10

You really should consider sitting down with an independent financial advisor to run the numbers for the various options and discuss what risks you're comfortable with and what your requirements/goals are. This isn't a simple decision, unfortunately. Advice I've seen suggested that some portion of the money should stay in the market, earning market rate of ...


9

None of what I say is advice directed to you. It is how I would continue to analyse the situation you have, were it mine. First off, I prefer to work in certainties more than possibilities. Saying that, paying down the mortgage makes sense as I can calculate the amount I will save. I also believe that rate rises are coming in the future, based on the talk ...


8

No. Regardless of citizenship, you need to have paid into the social security system for 10 years or more to be eligible to collect a retirement benefit. This is measured in the form of "credits" -- you earn one credit for each quarter of a year that you work. You need 40 credits to earn a retirement. If they are deemed to be disabled or have a qualifying ...


8

She should probably make voluntary NI contributions until she has a 35-year contribution record, so that she gets a full state pension in her own right. She can also contribute up to £2,880 net (£3,600 gross) into a personal pension and get tax relief on the contributions at the basic 20% rate, even if she's not paying tax. Pensions can now be split upon ...


8

There are several angles to this which you would need to investigate - there's no one right answer to this. Not all schemes will accept transfers in, so that might rule it out completely. There may be a fee payable on one or both schemes for the transfer (most likely the scheme you are transferring away from) - you would need to look at the documentation to ...


8

The pension is indeed the clear winner and you haven't missed anything. It's easiest to just compare everything in current numbers as you've done and ignore investment opportunities. Given you expect to pay off your student loan in full, you should consider the repayment as a benefit for you too, so the balance is between £580 after tax and £1138 in your ...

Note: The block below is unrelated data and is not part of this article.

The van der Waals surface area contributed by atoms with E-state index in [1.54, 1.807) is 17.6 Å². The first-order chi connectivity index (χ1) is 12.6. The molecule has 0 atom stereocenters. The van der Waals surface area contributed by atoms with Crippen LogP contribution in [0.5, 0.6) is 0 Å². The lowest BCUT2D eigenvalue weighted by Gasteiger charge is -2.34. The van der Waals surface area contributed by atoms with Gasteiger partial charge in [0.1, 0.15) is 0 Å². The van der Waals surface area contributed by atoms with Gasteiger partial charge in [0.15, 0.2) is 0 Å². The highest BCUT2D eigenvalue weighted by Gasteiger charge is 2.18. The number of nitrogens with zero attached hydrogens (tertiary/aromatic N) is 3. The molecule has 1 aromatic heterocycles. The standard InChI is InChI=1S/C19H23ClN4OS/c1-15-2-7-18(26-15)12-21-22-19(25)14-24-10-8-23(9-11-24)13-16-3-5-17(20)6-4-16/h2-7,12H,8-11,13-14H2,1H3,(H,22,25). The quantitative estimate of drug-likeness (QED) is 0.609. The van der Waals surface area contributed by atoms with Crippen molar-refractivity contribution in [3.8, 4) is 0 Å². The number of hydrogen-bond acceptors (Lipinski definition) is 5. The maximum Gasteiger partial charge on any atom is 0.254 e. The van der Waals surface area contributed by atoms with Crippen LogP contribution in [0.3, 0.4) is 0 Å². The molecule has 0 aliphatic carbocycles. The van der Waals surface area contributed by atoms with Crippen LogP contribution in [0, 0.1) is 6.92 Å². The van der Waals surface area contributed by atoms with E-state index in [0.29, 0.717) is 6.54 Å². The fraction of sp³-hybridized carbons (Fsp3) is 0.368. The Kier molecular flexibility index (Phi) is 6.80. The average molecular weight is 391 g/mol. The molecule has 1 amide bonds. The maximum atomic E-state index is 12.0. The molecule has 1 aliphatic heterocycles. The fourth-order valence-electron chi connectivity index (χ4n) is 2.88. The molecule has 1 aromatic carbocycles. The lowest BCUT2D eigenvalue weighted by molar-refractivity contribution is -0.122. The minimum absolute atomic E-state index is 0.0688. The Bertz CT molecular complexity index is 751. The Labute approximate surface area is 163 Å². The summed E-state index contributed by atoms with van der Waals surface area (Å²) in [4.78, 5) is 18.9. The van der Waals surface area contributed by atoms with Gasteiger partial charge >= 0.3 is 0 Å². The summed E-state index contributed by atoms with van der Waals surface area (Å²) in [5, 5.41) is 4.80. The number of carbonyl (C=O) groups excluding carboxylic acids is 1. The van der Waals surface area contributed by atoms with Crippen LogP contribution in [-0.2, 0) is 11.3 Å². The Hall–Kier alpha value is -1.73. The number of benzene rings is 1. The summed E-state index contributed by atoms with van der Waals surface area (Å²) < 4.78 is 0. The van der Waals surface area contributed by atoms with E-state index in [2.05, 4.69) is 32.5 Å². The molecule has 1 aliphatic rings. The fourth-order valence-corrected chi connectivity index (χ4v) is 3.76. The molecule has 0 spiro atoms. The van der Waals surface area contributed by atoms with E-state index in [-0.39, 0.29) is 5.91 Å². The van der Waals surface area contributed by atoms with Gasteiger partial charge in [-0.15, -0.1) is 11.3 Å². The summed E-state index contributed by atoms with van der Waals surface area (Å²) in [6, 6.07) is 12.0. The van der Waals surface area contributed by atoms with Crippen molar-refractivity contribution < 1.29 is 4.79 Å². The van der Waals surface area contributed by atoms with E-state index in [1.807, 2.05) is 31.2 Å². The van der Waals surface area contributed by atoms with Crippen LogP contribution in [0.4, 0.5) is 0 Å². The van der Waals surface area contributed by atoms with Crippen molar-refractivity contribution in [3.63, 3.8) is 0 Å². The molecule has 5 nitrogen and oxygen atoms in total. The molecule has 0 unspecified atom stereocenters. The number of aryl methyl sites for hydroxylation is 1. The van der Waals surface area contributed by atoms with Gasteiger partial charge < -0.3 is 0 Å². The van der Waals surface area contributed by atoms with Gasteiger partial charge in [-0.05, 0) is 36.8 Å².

8

Using Excel's IRR function and the following cashflows: 10,000 today (age 28) -6,000 annually from age 65 to age 85 (life expectancy) Gives me an IRR of about 5.6% (which means that the 10,000 grows at 5.6% per year for 37 years and needs to continues to grow at that rate to last another 20 years). Which isn't terrible, but with a 40-year investment ...


7

Yes, if you are permanently departing from Hong Kong proof of permission to reside permanently elsewhere must be produced and such permanent departure can only be used as a ground for withdrawal once in a persons lifetime.


7

Vesting generally means that you are entitled to a pension as per the plan rules. If you are not vested and your employment is terminated (e.g. via resignation or firing), the pension plan will just return all the money accumulated thus far to you (possibly roll it over into your IRA or your new employer's pension plan or 401k plan if that is possible). ...


7

First is storage which is a big and a detrimental headache. Security is another big headache. Investing in precious metal has always been an investment opportunity in the countries in the east i.e. India and China because of cultural reason and due to absence of investment opportunities for the less fortunate ones. It isn't the case so in the West. ...